). It may be that the formation of the lactam ring (E) is a spontaneous chemical reaction as a result of the reduction in the macrocycle. The net result, however, is the formation of seco-F430, which is the substrate for the final enzyme in the pathway, CfbE, which has similarity to the peptidoglycan ligase, MurF. In the presence of ATP, CfbE catalyzes the formation of ring F by cyclizing the propionate side chain on ring D to form a cyclohexanone structure. It is presumed that this reaction proceeds via formation of a phosphorylated intermediate to produce coenzyme F430.
Biosynthesis of vitamin B12
Vitamin B12, or cyanocobalamin, is the anti-pernicious anemia factor that was first extracted from raw liver. Structurally, it is composed of a cobalt-containing ring-contracted macrocycle called a corrin (
). The cobalt ion is held not only by the four pyrrole nitrogen atoms of the macrocycle itself, but also by two further ligands that are found above (the upper or β-ligand) and below (the lower or α-ligand) the plane of the tetrapyrrole ring. In vitamin B12, the upper ligand is a cyano group, but this is actually a consequence of extraction when cobalamin is produced commercially (
). The lower ligand comes from an unusual base called dimethylbenzimidazole, which is part of a nucleotide loop that is attached to the propionate side chain of ring D. Actually, cobalamin is just one member of a broader class of molecules that are referred to as either corrinoids or cobamides. The variation in corrinoid structures relates to the nature of the lower nucleotide loop and in particular the nature of the base. There are around 20 different corrinoid forms (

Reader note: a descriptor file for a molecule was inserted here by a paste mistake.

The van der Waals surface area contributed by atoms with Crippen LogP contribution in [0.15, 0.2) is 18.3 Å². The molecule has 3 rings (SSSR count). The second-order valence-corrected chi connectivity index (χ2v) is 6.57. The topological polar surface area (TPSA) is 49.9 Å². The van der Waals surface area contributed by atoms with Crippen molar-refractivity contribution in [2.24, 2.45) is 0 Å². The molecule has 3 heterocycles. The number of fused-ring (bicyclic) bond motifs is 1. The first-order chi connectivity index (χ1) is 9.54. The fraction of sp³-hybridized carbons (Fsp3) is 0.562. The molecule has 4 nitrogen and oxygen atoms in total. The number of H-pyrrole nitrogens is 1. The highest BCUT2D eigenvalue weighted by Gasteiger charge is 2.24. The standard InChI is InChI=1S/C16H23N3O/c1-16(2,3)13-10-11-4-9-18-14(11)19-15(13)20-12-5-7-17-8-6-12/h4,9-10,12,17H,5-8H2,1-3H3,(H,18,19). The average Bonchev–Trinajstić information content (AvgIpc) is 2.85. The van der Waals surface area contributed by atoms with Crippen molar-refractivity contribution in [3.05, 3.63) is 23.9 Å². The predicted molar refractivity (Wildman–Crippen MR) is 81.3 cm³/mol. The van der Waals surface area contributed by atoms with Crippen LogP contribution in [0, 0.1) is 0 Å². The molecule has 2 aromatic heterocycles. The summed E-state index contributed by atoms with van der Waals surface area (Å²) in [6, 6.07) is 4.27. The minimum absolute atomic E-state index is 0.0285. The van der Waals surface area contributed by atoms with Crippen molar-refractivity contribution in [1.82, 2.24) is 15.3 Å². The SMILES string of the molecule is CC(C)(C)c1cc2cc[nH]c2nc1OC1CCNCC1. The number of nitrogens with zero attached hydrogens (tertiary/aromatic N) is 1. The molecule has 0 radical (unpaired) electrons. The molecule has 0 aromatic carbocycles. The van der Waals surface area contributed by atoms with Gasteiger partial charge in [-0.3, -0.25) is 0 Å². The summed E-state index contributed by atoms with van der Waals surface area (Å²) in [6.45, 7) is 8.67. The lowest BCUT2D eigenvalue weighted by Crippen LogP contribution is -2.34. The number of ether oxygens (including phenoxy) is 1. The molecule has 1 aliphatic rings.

). The biosynthesis of these molecules did not make the transition to the eukaryotic world, most likely because of the sheer complexity of the process, which involves about 30 steps. The catalytic properties of corrinoids appear to be associated with the ring-contracted nature of the corrin, which not only holds the cobalt tightly but also acts as an entatic state module, whereby its geometric and electronic conditions are adapted for function, in order to promote changes in the oxidation state of the metal ion (
). The two pathways diverge at precorrin-2 but rejoin at an intermediate called adenosylcobyrinic acid a,c-diamide. The final steps in cobalamin biosynthesis are similar in both pathways. The anaerobic pathway is the more common of the two routes, with the aerobic pathway being largely restricted to members of the α-proteobacteria (
The biosynthesis of cobalamin represents the most complex of all of the pathways for the biogenesis of modified tetrapyrroles. This reflects not only the high degree of modification that takes place on the tetrapyrrole framework but also the need to add both upper and lower ligands to the cobalt. In this respect, cobalamin is much more three-dimensional than the other members of this ring fellowship. Overall, the biogenesis of adenosylcobalamin from uroporphyrinogen III involves the addition of eight SAM-derived methyl groups, ring contraction whereby the methylated C20 carbon is extruded from the macrocycle, six amidations, a decarboxylation, cobalt insertion, aminopropanol attachment, construction and attachment of the lower nucleotide loop, and adenosylation of the cobalt ion (
). As mentioned under “The biosynthesis of siroheme,” the intermediates on the pathway are generally referred to as precorrin-n, where n refers to the number of methyl groups that have been added to the macrocycle (
). The aerobic and anaerobic pathways will be discussed separately.
The aerobic biosynthesis of cobalamin
The aerobic pathway (Fig. 5) was elucidated in the organism Pseudomonas denitrificans, and genes for cobalamin biosynthesis are generally given the locus tag cob. Uroporphyrinogen III is methylated by CobA at positions 2 and 7 to give precorrin-2 in a reaction that requires SAM as a methyl donor (
). The following enzyme in the pathway, CobG, is a monooxygenase that requires dioxygen not only to hydroxylate the C20 position, but also to form a γ-lactone with the acetic acid side chain in ring A (